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Fighting poverty: Ending segregation helps the poor move up
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There are lots of programs to lift families out of poverty, but one of the most effective in the last few decades has lifted them out of neighborhoods pocked with drugs and violence and set them down with a new life in a new place.

In Chicago, a program referred to as Gautreaux was the result of a lawsuit filed in 1966, which decreed that the Chicago Housing Authority provide rent vouchers for black residents to move to white suburbs in an effort in desegregation.

Applicants flocked to the program looking for an escape from crime, better living conditions and better schools. The program was so popular in 1984 that on the one day that families could enroll, so many showed up that registration was canceled because police were worried they couldn't control the crowd, and 10,000 applicants called in one day, according to a Stanford report on Guatreaux.

Between 1976 and 1998, more than 25,000 people relocated to more than 100 communities in the Chicago area, half to integrated suburbs, and half to integrated urban areas.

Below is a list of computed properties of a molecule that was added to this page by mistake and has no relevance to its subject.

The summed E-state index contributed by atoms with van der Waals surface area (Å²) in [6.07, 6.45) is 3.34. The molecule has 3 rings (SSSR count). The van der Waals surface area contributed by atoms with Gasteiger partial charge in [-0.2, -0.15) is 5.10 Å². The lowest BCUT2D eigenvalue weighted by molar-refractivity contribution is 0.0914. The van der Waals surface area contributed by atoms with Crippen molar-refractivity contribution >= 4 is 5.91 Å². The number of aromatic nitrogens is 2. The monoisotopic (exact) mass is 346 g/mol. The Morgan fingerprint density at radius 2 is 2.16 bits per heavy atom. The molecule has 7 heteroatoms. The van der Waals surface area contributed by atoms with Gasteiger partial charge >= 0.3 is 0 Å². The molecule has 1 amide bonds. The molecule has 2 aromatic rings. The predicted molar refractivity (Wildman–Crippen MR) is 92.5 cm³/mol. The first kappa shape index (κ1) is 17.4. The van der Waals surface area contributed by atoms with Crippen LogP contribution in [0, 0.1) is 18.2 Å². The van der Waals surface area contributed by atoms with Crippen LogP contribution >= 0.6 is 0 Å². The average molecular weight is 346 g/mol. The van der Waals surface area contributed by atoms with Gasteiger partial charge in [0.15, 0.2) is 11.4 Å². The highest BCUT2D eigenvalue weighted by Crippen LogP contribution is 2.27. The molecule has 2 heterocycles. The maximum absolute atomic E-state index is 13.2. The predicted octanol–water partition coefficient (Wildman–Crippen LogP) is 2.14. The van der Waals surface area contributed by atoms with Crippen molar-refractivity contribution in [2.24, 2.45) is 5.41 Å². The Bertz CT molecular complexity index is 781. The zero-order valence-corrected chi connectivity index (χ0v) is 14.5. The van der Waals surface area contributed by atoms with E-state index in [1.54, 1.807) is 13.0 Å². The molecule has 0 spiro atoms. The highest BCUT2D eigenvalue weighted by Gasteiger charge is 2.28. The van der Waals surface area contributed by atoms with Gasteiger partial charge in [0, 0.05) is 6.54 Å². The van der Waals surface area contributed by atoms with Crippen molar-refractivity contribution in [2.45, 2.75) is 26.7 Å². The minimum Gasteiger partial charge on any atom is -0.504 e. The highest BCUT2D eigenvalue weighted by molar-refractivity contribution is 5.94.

The result? The children of those families were more likely to graduate from high school, attend four-year colleges and be employed with higher pay and benefits. They were much less likely to be on assistance programs.

The Baltimore Mobility Program, which has provided vouchers for 2,600 families since 2003, has similar findings. The Baltimore program moves residents to areas that are less than 10 percent poor, less than 30 percent black, and no more than 5 percent of residents are in subsidized housing.

Stefanie DeLuca, a sociology professor at Johns Hopkins, told the Atlantic that they did an in-depth study of 100 families with BMP, and found that living in a new neighborhood offered families better choices in housing and schooling, and they had higher expectations for their neighborhood and better appreciation for diversity.

Of course, moving some families out doesn't help the families that are left behind. The bigger challenge is to help more people who are affected by concentrated poverty.

Chicago's leaders are targeting programs that help low-income families get good access to transit and jobs, homeownership, low commute times and other programs that lift the well-being and quality of life for poor families.

Disadvantaged families have only been exposed to low-performing schools and unsafe neighborhoods, and have to come to expect the inevitability of those things, DeLuca told the Atlantic. Experiences like the ones families had with Gautreaux and the Baltimore program its eye-opening. It opens up a whole world of possibilities, and its hard to understate the transformative power of that.